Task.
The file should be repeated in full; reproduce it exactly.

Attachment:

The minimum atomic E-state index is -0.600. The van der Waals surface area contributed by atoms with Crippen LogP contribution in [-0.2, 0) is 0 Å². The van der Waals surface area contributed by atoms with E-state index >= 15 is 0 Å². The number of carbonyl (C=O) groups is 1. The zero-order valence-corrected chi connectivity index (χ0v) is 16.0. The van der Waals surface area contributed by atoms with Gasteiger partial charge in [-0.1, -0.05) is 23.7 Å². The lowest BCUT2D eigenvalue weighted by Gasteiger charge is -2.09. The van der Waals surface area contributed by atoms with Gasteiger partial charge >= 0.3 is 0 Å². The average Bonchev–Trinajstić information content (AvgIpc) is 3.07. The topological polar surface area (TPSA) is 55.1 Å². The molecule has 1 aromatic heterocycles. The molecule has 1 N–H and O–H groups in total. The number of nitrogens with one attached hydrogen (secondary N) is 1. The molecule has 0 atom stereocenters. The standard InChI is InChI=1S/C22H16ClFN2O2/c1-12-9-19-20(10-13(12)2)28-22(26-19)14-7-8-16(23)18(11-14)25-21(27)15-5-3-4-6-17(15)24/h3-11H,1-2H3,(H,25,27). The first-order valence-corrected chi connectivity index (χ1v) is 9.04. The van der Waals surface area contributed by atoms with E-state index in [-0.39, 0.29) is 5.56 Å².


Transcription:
The minimum atomic E-state index is -0.600. The van der Waals surface area contributed by atoms with Crippen LogP contribution in [-0.2, 0) is 0 Å². The van der Waals surface area contributed by atoms with E-state index >= 15 is 0 Å². The number of carbonyl (C=O) groups is 1. The zero-order valence-corrected chi connectivity index (χ0v) is 16.0. The van der Waals surface area contributed by atoms with Gasteiger partial charge in [-0.1, -0.05) is 23.7 Å². The lowest BCUT2D eigenvalue weighted by Gasteiger charge is -2.09. The van der Waals surface area contributed by atoms with Gasteiger partial charge >= 0.3 is 0 Å². The average Bonchev–Trinajstić information content (AvgIpc) is 3.07. The topological polar surface area (TPSA) is 55.1 Å². The molecule has 1 aromatic heterocycles. The molecule has 1 N–H and O–H groups in total. The number of nitrogens with one attached hydrogen (secondary N) is 1. The molecule has 0 atom stereocenters. The standard InChI is InChI=1S/C22H16ClFN2O2/c1-12-9-19-20(10-13(12)2)28-22(26-19)14-7-8-16(23)18(11-14)25-21(27)15-5-3-4-6-17(15)24/h3-11H,1-2H3,(H,25,27). The first-order valence-corrected chi connectivity index (χ1v) is 9.04. The van der Waals surface area contributed by atoms with E-state index in [-0.39, 0.29) is 5.56 Å².